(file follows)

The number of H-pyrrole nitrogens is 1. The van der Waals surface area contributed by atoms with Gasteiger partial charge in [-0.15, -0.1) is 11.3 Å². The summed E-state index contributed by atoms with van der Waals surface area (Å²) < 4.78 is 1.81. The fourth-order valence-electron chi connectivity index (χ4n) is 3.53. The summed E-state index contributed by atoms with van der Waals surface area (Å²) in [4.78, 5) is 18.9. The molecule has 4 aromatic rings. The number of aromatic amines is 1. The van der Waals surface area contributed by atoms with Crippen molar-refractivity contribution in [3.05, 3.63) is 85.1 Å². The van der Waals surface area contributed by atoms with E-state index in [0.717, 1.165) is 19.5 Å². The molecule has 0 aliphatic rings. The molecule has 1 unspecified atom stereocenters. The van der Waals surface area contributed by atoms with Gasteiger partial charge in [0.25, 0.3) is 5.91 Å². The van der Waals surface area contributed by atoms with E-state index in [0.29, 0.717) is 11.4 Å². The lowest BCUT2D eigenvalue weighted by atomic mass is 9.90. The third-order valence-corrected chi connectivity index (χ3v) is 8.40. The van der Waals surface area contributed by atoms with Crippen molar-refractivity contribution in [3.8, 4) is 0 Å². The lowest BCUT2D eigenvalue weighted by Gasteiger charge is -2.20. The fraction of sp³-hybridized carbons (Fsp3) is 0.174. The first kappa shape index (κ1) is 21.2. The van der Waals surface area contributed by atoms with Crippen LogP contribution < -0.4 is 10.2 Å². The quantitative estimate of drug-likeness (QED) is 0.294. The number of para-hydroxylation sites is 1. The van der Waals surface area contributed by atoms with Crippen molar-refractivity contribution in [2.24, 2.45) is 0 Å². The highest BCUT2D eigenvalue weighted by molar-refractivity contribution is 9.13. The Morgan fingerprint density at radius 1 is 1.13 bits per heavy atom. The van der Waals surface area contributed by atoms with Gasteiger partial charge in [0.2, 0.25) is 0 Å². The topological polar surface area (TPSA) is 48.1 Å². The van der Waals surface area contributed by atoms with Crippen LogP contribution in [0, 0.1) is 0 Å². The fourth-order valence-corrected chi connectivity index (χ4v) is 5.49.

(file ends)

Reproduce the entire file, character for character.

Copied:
The number of H-pyrrole nitrogens is 1. The van der Waals surface area contributed by atoms with Gasteiger partial charge in [-0.15, -0.1) is 11.3 Å². The summed E-state index contributed by atoms with van der Waals surface area (Å²) < 4.78 is 1.81. The fourth-order valence-electron chi connectivity index (χ4n) is 3.53. The summed E-state index contributed by atoms with van der Waals surface area (Å²) in [4.78, 5) is 18.9. The molecule has 4 aromatic rings. The number of aromatic amines is 1. The van der Waals surface area contributed by atoms with Crippen molar-refractivity contribution in [3.05, 3.63) is 85.1 Å². The van der Waals surface area contributed by atoms with E-state index in [0.717, 1.165) is 19.5 Å². The molecule has 0 aliphatic rings. The molecule has 1 unspecified atom stereocenters. The van der Waals surface area contributed by atoms with Gasteiger partial charge in [0.25, 0.3) is 5.91 Å². The van der Waals surface area contributed by atoms with E-state index in [0.29, 0.717) is 11.4 Å². The lowest BCUT2D eigenvalue weighted by atomic mass is 9.90. The third-order valence-corrected chi connectivity index (χ3v) is 8.40. The van der Waals surface area contributed by atoms with Crippen molar-refractivity contribution in [3.8, 4) is 0 Å². The lowest BCUT2D eigenvalue weighted by Gasteiger charge is -2.20. The fraction of sp³-hybridized carbons (Fsp3) is 0.174. The first kappa shape index (κ1) is 21.2. The van der Waals surface area contributed by atoms with Crippen LogP contribution < -0.4 is 10.2 Å². The quantitative estimate of drug-likeness (QED) is 0.294. The number of para-hydroxylation sites is 1. The van der Waals surface area contributed by atoms with Crippen molar-refractivity contribution in [2.24, 2.45) is 0 Å². The highest BCUT2D eigenvalue weighted by molar-refractivity contribution is 9.13. The Morgan fingerprint density at radius 1 is 1.13 bits per heavy atom. The van der Waals surface area contributed by atoms with Gasteiger partial charge in [0.2, 0.25) is 0 Å². The topological polar surface area (TPSA) is 48.1 Å². The van der Waals surface area contributed by atoms with Crippen LogP contribution in [0, 0.1) is 0 Å². The fourth-order valence-corrected chi connectivity index (χ4v) is 5.49.